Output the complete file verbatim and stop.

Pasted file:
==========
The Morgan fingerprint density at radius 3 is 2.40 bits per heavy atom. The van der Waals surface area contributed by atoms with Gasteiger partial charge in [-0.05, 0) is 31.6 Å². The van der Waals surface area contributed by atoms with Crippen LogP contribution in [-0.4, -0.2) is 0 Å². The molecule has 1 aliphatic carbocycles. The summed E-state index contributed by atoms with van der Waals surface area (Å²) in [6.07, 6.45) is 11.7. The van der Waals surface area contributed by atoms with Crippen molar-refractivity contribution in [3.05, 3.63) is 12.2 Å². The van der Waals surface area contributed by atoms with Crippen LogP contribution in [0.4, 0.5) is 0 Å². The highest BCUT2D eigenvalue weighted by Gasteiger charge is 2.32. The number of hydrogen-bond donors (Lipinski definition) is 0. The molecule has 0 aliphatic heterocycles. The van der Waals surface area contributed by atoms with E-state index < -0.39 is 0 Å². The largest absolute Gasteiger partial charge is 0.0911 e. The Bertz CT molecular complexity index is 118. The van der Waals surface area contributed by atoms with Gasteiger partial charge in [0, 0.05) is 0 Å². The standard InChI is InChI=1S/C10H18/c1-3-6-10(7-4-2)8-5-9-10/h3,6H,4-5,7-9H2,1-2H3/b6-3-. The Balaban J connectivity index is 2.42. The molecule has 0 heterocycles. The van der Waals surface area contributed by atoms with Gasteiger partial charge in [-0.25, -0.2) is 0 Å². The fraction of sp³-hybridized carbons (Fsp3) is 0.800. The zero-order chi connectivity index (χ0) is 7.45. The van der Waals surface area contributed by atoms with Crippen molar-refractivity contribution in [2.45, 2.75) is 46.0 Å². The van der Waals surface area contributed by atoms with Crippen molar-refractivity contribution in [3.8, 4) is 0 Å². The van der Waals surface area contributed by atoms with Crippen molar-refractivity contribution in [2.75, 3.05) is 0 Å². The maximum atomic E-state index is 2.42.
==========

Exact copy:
The Morgan fingerprint density at radius 3 is 2.40 bits per heavy atom. The van der Waals surface area contributed by atoms with Gasteiger partial charge in [-0.05, 0) is 31.6 Å². The van der Waals surface area contributed by atoms with Crippen LogP contribution in [-0.4, -0.2) is 0 Å². The molecule has 1 aliphatic carbocycles. The summed E-state index contributed by atoms with van der Waals surface area (Å²) in [6.07, 6.45) is 11.7. The van der Waals surface area contributed by atoms with Crippen molar-refractivity contribution in [3.05, 3.63) is 12.2 Å². The van der Waals surface area contributed by atoms with Crippen LogP contribution in [0.4, 0.5) is 0 Å². The highest BCUT2D eigenvalue weighted by Gasteiger charge is 2.32. The number of hydrogen-bond donors (Lipinski definition) is 0. The molecule has 0 aliphatic heterocycles. The van der Waals surface area contributed by atoms with E-state index < -0.39 is 0 Å². The largest absolute Gasteiger partial charge is 0.0911 e. The Bertz CT molecular complexity index is 118. The van der Waals surface area contributed by atoms with Gasteiger partial charge in [0, 0.05) is 0 Å². The standard InChI is InChI=1S/C10H18/c1-3-6-10(7-4-2)8-5-9-10/h3,6H,4-5,7-9H2,1-2H3/b6-3-. The Balaban J connectivity index is 2.42. The molecule has 0 heterocycles. The van der Waals surface area contributed by atoms with Gasteiger partial charge in [-0.25, -0.2) is 0 Å². The fraction of sp³-hybridized carbons (Fsp3) is 0.800. The zero-order chi connectivity index (χ0) is 7.45. The van der Waals surface area contributed by atoms with Crippen molar-refractivity contribution in [2.45, 2.75) is 46.0 Å². The van der Waals surface area contributed by atoms with Crippen molar-refractivity contribution in [3.8, 4) is 0 Å². The van der Waals surface area contributed by atoms with Crippen molar-refractivity contribution in [2.75, 3.05) is 0 Å². The maximum atomic E-state index is 2.42.